Microbial Ecological Physiology
Broadly speaking, ecological physiology aims to characterize the nature and extent of how organisms’ physiological mechanisms influence or govern ecological processes and interactions. The majority of our eco-physiological studies examine how deep sea microbes flourish and interact in chemically-reducing habitats such as hydrothermal vents and hydrocarbon seeps. In particular, we aim to better understand the physiological mechanisms underlying key metabolic processes, e.g. methane and sulfur oxidation. We are interested in understanding the bioenergetics of these processes, and the implications for growth, reproduction, survival, abundance, and — to a degree — the geographical distribution of microbes. We are most focused on understanding the interactions among microbes that mediate these processes, and their influence on local and broader biogeochemical cycles. We examine these communities in situ and ex situ experiments, and are often required to develop new techniques and tools to address questions of interest. Writ large, ecological physiology is aimed at understanding the continuum of interactions among organisms and their physical and chemical environment, and this requires expertise and appreciation of both ecological questions and biophysical, biochemical, and molecular methods and processes. Microbial ecological physiologists thus require a good understanding of both the molecular and cellular mechanisms underlying microbial metabolic processes, as well as the functioning of the microorganism in its environmental context.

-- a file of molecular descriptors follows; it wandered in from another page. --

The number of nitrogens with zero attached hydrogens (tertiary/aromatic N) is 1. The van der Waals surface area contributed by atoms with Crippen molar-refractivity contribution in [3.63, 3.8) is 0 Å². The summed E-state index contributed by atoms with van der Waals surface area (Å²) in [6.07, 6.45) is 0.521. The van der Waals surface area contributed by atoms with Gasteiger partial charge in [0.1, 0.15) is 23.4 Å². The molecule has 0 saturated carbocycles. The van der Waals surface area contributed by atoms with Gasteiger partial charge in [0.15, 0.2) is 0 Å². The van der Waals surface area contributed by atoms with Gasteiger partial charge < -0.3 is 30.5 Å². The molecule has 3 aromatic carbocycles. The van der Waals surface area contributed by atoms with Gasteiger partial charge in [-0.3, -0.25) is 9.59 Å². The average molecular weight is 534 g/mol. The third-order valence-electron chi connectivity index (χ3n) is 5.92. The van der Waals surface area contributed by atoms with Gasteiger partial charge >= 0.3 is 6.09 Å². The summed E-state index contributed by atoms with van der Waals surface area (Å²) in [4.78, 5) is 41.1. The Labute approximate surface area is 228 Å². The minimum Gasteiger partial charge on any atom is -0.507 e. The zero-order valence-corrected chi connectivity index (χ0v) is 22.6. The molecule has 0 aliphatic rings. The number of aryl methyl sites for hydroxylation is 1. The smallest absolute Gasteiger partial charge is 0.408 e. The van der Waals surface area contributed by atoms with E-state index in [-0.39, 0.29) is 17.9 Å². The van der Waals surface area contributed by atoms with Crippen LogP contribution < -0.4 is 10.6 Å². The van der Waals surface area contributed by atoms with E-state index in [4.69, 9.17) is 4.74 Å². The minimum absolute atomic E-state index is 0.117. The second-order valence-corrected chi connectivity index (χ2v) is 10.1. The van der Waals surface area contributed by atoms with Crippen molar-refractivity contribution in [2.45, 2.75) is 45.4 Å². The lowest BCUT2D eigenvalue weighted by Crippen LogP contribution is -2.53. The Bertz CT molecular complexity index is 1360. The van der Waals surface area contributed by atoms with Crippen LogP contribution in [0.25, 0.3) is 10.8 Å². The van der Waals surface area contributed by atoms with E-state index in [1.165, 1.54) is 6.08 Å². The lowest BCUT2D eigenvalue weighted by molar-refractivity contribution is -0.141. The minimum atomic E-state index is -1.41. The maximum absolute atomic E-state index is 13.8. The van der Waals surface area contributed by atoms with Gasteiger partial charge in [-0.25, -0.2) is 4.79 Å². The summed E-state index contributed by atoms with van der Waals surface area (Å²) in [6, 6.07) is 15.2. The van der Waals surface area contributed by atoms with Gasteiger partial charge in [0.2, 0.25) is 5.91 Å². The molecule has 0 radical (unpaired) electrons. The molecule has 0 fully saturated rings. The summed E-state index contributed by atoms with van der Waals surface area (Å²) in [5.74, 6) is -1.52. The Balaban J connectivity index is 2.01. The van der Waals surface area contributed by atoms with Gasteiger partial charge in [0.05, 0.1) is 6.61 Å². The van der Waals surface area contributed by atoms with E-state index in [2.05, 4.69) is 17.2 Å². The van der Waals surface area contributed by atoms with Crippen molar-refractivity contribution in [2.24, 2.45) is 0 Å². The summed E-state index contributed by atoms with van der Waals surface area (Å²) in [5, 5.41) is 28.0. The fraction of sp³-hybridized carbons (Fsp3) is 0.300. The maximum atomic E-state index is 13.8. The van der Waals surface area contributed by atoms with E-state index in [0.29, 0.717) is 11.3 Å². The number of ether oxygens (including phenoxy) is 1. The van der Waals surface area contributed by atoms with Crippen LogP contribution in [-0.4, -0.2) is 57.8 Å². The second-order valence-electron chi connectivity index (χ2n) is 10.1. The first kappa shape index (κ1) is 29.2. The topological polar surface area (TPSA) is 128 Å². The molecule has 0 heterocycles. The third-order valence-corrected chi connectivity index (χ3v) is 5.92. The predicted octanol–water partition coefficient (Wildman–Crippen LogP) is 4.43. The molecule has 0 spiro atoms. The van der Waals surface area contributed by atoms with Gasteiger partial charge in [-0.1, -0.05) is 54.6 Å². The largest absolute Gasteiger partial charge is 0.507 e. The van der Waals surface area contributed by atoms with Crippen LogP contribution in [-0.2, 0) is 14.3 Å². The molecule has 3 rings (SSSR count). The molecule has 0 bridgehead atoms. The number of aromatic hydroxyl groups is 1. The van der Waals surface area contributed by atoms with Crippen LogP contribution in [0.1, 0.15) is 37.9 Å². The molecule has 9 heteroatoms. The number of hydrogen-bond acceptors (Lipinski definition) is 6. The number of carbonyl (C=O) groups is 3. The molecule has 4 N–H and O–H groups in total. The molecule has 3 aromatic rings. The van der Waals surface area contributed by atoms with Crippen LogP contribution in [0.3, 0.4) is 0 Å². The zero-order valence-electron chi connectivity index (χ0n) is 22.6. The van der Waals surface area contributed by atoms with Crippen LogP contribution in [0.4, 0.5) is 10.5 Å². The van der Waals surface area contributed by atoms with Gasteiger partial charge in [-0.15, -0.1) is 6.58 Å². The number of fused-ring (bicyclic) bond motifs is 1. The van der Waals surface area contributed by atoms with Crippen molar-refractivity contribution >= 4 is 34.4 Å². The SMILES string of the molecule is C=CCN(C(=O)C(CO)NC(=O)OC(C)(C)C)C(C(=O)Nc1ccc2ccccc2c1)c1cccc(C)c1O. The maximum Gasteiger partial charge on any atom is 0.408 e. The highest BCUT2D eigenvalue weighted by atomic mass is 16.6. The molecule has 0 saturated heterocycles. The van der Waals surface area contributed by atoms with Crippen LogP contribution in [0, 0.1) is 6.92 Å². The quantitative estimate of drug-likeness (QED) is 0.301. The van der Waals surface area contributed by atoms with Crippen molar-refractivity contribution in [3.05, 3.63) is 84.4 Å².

Figure 1. Biological processes in every environment are intimately linked to the environment. Microbes in particular have an especially profound impact on the local geochemistry, and understanding the nature and extent of these interactions in by necessity an interdisciplinary venture.
Figure 2. Our research interests drive us to develop approaches to studying live organisms (including microbial communities) in the field. Shown here is our 6 meter long mobile high pressure lab, in which we can maintain organisms and communities at environmentally relevant conditions while at sea or on land.